Does DMOZ Have An Expiration Date?
At least a forum or two around the net has sparked some interesting debate surrounding the open directory DMOZ, and one of the more recent and interesting questions is about how much longer the Web’s volunteer-run “historical monument” can survive without corporate funding.
“What is the future of DMOZ? Where is it going? Is it healthy? Could someone pull the plug on it at some time? Who would that someone be?” asks moderator Barry Welford at the Cre8asite forum.
DMOZ, an open directory project begun in 1998 as a wiki-style index of websites, eventually was bought and de facto orphaned by Time Warner’s AOL. With over 4.6 million websites indexed and monitored by over 69,000 editors (of which, between 9,000 and 10,000 are active), DMOZ serves as major source for Google, Yahoo!, and other search engines.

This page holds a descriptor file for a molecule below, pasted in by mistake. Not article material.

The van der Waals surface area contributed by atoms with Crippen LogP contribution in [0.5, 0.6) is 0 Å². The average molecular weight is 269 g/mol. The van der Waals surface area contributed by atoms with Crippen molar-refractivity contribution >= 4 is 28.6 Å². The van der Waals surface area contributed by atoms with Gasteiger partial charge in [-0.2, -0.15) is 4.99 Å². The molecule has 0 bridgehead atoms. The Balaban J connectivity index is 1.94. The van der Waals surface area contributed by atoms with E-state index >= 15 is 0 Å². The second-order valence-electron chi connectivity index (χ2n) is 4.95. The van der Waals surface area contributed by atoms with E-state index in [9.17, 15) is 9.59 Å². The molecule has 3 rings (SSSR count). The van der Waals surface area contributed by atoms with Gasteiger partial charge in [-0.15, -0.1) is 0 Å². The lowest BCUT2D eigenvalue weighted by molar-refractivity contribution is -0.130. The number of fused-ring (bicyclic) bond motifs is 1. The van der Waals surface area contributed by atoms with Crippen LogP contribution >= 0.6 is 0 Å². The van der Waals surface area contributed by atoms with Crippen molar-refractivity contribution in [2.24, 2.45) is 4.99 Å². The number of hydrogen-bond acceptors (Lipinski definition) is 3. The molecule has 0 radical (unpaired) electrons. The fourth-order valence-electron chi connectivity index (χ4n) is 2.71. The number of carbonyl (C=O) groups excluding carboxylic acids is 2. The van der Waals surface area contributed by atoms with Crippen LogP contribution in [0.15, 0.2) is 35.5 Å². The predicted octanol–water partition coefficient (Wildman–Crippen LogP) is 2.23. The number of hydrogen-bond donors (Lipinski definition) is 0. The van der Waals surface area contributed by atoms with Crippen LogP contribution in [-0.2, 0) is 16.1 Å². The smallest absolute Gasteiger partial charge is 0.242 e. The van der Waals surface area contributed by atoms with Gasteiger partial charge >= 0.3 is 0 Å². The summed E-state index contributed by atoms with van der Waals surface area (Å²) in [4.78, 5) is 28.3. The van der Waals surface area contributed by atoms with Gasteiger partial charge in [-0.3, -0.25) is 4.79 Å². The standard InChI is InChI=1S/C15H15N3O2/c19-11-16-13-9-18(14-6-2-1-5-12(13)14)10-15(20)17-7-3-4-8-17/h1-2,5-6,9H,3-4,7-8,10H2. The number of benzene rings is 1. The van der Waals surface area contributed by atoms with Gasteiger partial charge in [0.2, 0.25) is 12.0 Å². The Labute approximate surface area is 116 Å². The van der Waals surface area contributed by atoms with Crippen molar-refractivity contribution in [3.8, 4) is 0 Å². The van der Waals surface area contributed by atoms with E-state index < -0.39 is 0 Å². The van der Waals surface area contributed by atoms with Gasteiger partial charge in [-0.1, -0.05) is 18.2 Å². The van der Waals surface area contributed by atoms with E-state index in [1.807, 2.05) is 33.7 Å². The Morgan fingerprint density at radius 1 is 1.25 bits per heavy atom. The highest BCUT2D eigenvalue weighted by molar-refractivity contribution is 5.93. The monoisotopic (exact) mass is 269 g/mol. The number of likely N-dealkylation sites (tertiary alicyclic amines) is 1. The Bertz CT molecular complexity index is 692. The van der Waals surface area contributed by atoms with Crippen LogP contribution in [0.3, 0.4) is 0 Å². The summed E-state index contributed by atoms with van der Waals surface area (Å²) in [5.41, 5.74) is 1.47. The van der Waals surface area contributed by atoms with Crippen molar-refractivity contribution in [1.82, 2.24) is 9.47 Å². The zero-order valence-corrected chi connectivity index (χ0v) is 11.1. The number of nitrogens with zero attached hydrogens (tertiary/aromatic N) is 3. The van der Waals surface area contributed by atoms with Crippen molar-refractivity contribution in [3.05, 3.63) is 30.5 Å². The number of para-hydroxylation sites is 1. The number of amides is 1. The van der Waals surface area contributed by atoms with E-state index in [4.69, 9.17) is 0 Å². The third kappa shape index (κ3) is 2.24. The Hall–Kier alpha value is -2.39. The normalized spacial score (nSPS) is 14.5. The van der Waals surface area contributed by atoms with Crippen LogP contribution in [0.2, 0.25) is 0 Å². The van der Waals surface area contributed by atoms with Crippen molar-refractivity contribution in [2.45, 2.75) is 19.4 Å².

But what has many questioning the future of DMOZ is that, due to its purist philosophy, is strictly run without corporate aid, as Australian poster projectphp iterates.
“DMOZ, with absolutely no funding, will die at some point. Servers cost money, and since AOL pulled the plugthere is no revenue coming inSo, DMOZ must die in it [sic] current format,” said projectphp predicting the death of DMOZ in under a decade.
Barry Schwartz (aka rustybrick), editor at Search Engine Roundtable thinks the end of DMOZ would be a shame.
“I personally consider DMOZ to be a historical monument on the Web. To knock one down and let it rot, seems unethical to me,” said Schwartz.
But the notion of Google or Yahoo!, or other major entity swallowing up the directory or providing funding for it sparks debate as to labor law liabilities as well as potential conflicts of interests.
What do you think of the future of DMOZ? Discuss at WebProWorld.